31 July 2005

More on morality

From a recent dinner with some strident conservatives, I've been kinda perplexed by some contrasts they brought up. They bemoaned the plight of a society that must support "stupid people," with one key example being a relative who always makes poor dating decisions. Paired with this was an almost angry insistence later in the conversation that my, and everyone's, morality was for sale. So, we're all willfully fallible in that which is possibly most important, and yet fallibility in common choices of life--dating, jobs--is unforgivable.

There was a certain smugness in both statements (and maybe my view to the contrary is smug?): we're so smart because our lives have worked out and others who aren't so successful must be incompetant. A good deal of the conversation consisted of that obsession of conservative talk radio: how most people in the world are so very stupid. Now, I'll do my share of complaining, but I don't doubt that people can make mistakes. Life is complex and some choices will be wrong ones. However, it's those choices that we know are wrong--choices of willful ignorance, choices of morality--which should not be accepted.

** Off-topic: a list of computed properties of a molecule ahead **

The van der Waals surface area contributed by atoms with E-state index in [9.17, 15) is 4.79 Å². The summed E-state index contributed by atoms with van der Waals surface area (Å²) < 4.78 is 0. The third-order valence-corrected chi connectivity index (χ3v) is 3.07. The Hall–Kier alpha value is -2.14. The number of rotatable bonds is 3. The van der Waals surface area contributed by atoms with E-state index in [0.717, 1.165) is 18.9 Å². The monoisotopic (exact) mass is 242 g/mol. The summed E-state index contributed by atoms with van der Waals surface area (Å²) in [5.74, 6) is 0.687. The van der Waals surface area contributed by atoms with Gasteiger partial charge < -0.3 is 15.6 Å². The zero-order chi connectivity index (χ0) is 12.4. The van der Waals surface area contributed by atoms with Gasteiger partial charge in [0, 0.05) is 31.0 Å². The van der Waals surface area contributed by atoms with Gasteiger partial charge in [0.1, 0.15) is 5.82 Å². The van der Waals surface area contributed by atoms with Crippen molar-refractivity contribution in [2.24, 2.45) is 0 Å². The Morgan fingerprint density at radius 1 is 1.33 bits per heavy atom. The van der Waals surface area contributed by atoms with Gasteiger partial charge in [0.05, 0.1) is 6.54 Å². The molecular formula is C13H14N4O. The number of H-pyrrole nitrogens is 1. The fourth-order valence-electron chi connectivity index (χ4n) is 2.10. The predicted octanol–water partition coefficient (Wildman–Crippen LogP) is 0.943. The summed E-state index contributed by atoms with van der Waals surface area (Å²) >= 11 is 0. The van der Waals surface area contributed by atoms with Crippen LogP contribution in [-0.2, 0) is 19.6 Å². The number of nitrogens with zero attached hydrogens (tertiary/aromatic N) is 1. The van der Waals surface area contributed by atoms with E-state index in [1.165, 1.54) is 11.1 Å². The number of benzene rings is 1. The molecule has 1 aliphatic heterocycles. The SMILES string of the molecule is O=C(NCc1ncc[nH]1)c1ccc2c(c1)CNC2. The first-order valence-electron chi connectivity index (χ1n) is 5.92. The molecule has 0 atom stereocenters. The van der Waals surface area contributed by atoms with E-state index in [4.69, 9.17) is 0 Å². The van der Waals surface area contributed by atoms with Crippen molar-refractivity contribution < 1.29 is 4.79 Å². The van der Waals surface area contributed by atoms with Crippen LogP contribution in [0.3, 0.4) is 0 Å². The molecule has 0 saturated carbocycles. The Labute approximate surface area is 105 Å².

Now Harper's has an article on the dichotomy of Christian America:

Only 40 percent of Americans can name more than four of the Ten Commandments, and a scant half can cite any of the four authors of the Gospels. Twelve percent believe Joan of Arc was Noah’s wife. This failure to recall the specifics of our Christian heritage may be further evidence of our nation’s educational decline, but it probably doesn’t matter all that much in spiritual or political terms. Here is a statistic that does matter: Three quarters of Americans believe the Bible teaches that “God helps those who help themselves.” That is, three out of four Americans believe that this uber-American idea, a notion at the core of our current individualist politics and culture, which was in fact uttered by Ben Franklin, actually appears in Holy Scripture. The thing is, not only is Franklin’s wisdom not biblical; it’s counter-biblical. Few ideas could be further from the gospel message, with its radical summons to love of neighbor.

This is important and importantly not lost on some Christians. Back in January, I pointed out an article from Christianity Today that attempted to address the issue of the equal-if-not-worse immorality of American evangelicals compared to us secular folk (who were amusingly labled pagans). Ignoring the pagan quip, it was a introspective and only slightly flawed article.

[ posted by sstrader on 31 July 2005 at 1:59:31 PM in Culture & Society ]